PGA Tour Latinoamerica
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PGA Tour Latinoamerica
PGA Tour Latinoamérica
Current season, competition or edition:
Current sports event2017 PGA Tour Latinoamérica
Formerly Tour de las Américas
Sport Golf
Founded 2012
Founder PGA Tour
Countries Based in Latin America
Most titles José de Jesús Rodríguez, Rodolfo Cazaubón (4)
Official website PGA Tour Latinoamérica

PGA Tour Latinoamérica is a third level professional golf tour formed in 2012 and operated by the PGA Tour. It was formed in concert with the now defunct Tour de las Américas.[1] Executives from the Tour de las Américas became employees of the new tour.[2] The initial 2012 season runs from September to December and consists of 11 tournaments in seven Latin American countries.[3] Subsequent years' schedules will run in two swings, March to May (Southern Hemisphere autumn) and October to December (spring).[3]

PGA Tour Latinoamérica is one of a number of lower-tier tours that factor into the Official World Golf Ranking, awarding a minimum of six points to the winner and points to the top six plus ties. The top five in the tour's Order of Merit earn status on the Web.com Tour, with the money leader being fully exempt. The Order of Merit Winner also receives the Roberto de Vicenzo Award, named after one of the first golf stars to come out of Latin America. Players finishing 6th-50th retain privileges on PGA Tour Latinoamérica, but can also advance to the Web.com Tour's qualifying school depending on position. Those 2nd-5th can also improve their status at Web.com Tour Q School, gaining entry into the final stage.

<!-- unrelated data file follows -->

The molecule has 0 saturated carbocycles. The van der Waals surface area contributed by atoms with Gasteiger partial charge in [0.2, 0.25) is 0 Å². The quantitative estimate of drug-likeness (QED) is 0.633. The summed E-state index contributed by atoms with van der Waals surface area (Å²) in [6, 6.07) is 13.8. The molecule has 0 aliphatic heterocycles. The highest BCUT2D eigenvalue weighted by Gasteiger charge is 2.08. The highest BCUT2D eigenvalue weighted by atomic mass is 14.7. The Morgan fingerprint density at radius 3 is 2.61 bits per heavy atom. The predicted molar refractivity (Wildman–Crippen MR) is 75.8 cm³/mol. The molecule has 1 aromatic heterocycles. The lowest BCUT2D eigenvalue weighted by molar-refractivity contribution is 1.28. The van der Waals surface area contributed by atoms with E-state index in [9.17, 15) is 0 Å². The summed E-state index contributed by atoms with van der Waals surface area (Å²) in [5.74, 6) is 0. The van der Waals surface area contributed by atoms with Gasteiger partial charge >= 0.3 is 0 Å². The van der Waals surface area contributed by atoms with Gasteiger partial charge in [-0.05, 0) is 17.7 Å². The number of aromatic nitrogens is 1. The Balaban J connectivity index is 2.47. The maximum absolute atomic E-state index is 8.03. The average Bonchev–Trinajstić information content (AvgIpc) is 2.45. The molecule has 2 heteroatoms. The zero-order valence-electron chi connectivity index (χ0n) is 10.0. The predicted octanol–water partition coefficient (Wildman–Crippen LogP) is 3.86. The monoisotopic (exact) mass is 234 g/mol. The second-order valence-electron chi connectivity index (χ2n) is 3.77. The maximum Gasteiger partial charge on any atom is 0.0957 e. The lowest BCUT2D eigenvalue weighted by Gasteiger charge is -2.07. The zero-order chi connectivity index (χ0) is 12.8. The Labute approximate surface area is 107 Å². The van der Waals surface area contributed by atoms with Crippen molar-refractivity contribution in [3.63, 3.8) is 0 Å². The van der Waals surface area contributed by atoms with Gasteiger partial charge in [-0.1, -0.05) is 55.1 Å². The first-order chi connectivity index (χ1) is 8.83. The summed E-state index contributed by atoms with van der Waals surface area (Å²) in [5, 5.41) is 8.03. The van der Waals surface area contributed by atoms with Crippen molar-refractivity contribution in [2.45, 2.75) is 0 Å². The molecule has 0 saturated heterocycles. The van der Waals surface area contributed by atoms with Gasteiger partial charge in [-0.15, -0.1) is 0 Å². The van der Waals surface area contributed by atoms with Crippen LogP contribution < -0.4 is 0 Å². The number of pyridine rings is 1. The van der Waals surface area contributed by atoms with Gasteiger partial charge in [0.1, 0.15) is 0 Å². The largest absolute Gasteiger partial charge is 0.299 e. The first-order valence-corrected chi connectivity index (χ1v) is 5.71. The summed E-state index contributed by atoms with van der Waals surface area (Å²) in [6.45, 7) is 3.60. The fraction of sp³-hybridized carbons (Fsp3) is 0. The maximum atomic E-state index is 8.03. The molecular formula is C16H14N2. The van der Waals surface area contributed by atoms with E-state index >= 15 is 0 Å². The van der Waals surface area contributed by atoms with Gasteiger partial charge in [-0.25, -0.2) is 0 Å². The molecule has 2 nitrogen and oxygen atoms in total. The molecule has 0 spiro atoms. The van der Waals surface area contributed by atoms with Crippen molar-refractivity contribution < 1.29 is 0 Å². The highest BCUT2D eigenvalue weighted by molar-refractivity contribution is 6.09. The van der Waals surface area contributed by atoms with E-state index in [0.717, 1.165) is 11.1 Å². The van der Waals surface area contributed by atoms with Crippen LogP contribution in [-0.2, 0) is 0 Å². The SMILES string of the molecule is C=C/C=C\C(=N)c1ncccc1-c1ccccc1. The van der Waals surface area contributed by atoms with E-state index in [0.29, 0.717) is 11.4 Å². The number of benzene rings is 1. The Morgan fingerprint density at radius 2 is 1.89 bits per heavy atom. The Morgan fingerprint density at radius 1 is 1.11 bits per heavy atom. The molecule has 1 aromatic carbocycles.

The fields will consist of a maximum 144 players, with the top fifty plus ties making the cut.

History

2012 season

The 2012 season was the inaugural season of the tour and ran a series of 11 tournaments from September to December. Colombian Jesus Rivas teed the first shot on the new tour.[4] The Order of Merit winner for the season was Ariel Cañete and the five players to graduate to the Web.com Tour based on their Order of Merit positions were Cañete, Oscar Fraustro, Clodomiro Carranza, Matías O'Curry, and Tommy Cocha.

2013 season

The 2013 season was the first full season of play on the tour with an increased schedule of 14 tournaments running in 2 distinct swings with events played from March to May and October to December. Under the new format the number of tournaments was increased. In April 2013, the NEC Corporation became the sponsor of PGA Tour Latinoamérica and the tour was renamed NEC Series - PGA Tour Latinoamérica.[5] The Order of Merit winner for the season was Ryan Blaum and the five players to graduate to the Web.com Tour based on their Order of Merit positions were Blaum, José de Jesús Rodríguez, Timothy O'Neal, Jorge Fernández-Valdés, and Manuel Villegas.

2014 season

The 2014 season continued to be played in the 2 swing format as in 2013 but was extended to a total of 18 tournaments for the season. A notable addition to the schedule was the Bridgestone America's Golf Cup, a new unofficial money event on the tour; the event has the highest purse of any event on the tour at $600,000. Initially it was confirmed that Tiger Woods and Matt Kuchar would play in the team event; however, following Woods's injuries in 2014, they did not compete.[6] The Order of Merit winner for the season was Julián Etulain and the five players to graduate to the Web.com Tour based on their Order of Merit positions were Etulain, Marcelo Rozo, Tyler McCumber, Brad Hopfinger, and Jorge Fernández-Valdés.